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Rush Limbaugh

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RUSH: I want to tell you — and I mean this from the bottom of my heart — how proud I am of you. My dear audience, I’m so proud of you people, how nice you are, how loyal you are. But mostly, what makes me swell with pride is how informed you are. I would put you up against any audience of any news source. I don’t care, put it on radio, put it on television, put it in print, and especially you are so much more informed than readers of the New York Times, and I cannot tell you, both personally and professionally, how much pride I have in that. This has been documented by the Pew Center for People in the Press. You have been rated the most knowledgeable and informed audience in all of broadcast media. Now, let’s go back to last week, just as an illustration of this. If I were to ask you what were the most important news items of the month of July, right up there probably near the top, if not numero uno itself would be the op-ed in the New York Times by the two guys from Brookings which said, ‘Hey, we might be able to win this thing. The surge is working.’ And it appeared where? It appeared in the New York Times.

I read, told you about it, and I’m sure you’ve read it. I’ll bet you there isn’t anybody at the New York Times, maybe Jim Rutenberg, who listens to this program, for example. But we expose ourselves to what they are doing, a war we just might win. That probably, especially in the last week of the month of July, if I were to take a survey of you, this audience, I’m sure it would be at the top of the list if not close. Now, what did New York Times readers think were the most important stories? The Times, if you go to their website, will tell you which of their stories are the most read articles of the month. Do you know what the number one — according to the Times — the number one most read article of the month in their newspaper and on their website was? ‘An epic showdown as Harry Potter is initiated into adulthood.’ That’s the number one story in the New York Times website. That’s what they say about their own website. The Harry Potter book, number one. But it gets better. The number two most read, distributed story, New York Times, ‘Summer express, 100 simple meals ready in ten minutes or less.’ I am not making this up. Number three, top-read story, New York Times, a $135 million home. But if you have to ask if the class warfare crowd wants to read about $135 million estates, of course they do. The number four most read story in the New York Times, according to their own website, letters from an 18-year-old Hillary Rodham to her then-boyfriend.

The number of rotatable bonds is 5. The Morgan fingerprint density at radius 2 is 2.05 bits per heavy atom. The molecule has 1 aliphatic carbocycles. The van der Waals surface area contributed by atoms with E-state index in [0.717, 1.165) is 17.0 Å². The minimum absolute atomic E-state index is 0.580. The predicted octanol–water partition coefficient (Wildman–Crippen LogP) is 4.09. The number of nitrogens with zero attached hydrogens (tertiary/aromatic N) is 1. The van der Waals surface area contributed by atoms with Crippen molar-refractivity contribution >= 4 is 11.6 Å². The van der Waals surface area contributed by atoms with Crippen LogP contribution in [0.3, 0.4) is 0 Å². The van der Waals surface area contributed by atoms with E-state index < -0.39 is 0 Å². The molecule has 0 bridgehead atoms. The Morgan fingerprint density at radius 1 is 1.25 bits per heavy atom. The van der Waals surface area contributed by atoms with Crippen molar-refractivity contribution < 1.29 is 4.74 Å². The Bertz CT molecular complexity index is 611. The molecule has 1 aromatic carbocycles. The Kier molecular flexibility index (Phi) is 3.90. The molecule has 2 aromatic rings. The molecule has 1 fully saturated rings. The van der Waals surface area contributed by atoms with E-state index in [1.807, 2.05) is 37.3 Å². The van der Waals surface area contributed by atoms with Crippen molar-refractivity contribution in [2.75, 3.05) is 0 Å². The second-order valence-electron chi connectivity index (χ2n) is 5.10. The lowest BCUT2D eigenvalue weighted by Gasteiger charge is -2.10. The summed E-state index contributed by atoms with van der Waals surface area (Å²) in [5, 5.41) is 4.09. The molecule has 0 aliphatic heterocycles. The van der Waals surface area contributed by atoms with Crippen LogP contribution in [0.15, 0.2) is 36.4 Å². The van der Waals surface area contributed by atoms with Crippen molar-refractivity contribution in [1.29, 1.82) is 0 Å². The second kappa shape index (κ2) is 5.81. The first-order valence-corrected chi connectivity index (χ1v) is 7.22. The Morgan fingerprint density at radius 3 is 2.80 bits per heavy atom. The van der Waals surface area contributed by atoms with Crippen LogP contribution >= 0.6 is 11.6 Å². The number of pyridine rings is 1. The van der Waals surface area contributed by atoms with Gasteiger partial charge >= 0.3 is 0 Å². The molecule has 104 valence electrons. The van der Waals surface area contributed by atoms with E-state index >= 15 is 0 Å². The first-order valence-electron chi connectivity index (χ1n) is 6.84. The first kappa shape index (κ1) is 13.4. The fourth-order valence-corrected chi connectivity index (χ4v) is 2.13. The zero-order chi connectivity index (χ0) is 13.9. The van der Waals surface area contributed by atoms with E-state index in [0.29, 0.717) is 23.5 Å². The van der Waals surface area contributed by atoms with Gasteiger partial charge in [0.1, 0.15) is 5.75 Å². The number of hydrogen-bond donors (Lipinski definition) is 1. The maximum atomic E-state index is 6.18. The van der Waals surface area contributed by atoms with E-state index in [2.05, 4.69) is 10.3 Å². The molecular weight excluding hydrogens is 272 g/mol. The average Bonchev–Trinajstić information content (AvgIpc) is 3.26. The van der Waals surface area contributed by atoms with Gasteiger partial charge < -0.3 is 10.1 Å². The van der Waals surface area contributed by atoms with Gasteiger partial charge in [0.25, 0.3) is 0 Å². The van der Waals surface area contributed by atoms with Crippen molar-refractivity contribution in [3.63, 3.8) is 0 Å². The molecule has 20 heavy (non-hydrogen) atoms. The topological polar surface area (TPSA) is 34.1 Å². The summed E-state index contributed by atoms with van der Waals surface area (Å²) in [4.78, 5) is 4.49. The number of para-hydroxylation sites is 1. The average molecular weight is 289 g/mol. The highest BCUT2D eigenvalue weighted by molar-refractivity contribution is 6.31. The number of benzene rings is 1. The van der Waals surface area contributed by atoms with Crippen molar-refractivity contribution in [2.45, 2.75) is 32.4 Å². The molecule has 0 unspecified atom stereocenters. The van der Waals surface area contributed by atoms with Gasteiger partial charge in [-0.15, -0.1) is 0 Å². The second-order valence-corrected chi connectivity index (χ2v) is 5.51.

Nowhere in the top five of the New York Times’ most-read stories is that column, ‘We Just Might Win in Iraq.’ They claim to have the newspaper of record. They claim to have their pulse on all the news that’s fit to print. But I’ll tell you, if that’s what their audience on their website is reading, in that order and what they consider to be the most important, what they’re passing around, and I have to tell you, folks, we are so far ahead of the game, I can’t tell you how proud of you I am, because I know that if I were able to take a survey much like this — andI’m not going to count our website. On our website we have the top four, top five rank, I think it’s top ten, and I haven’t even looked to see what they are, but it’s not quite the same thing. I looked at this, what the Times’ readers think is the most important, and I was excited, because I know they have a mindless, really mindless, just holes in-their-head audience. And I don’t. I have you, and I think it’s fabulous.

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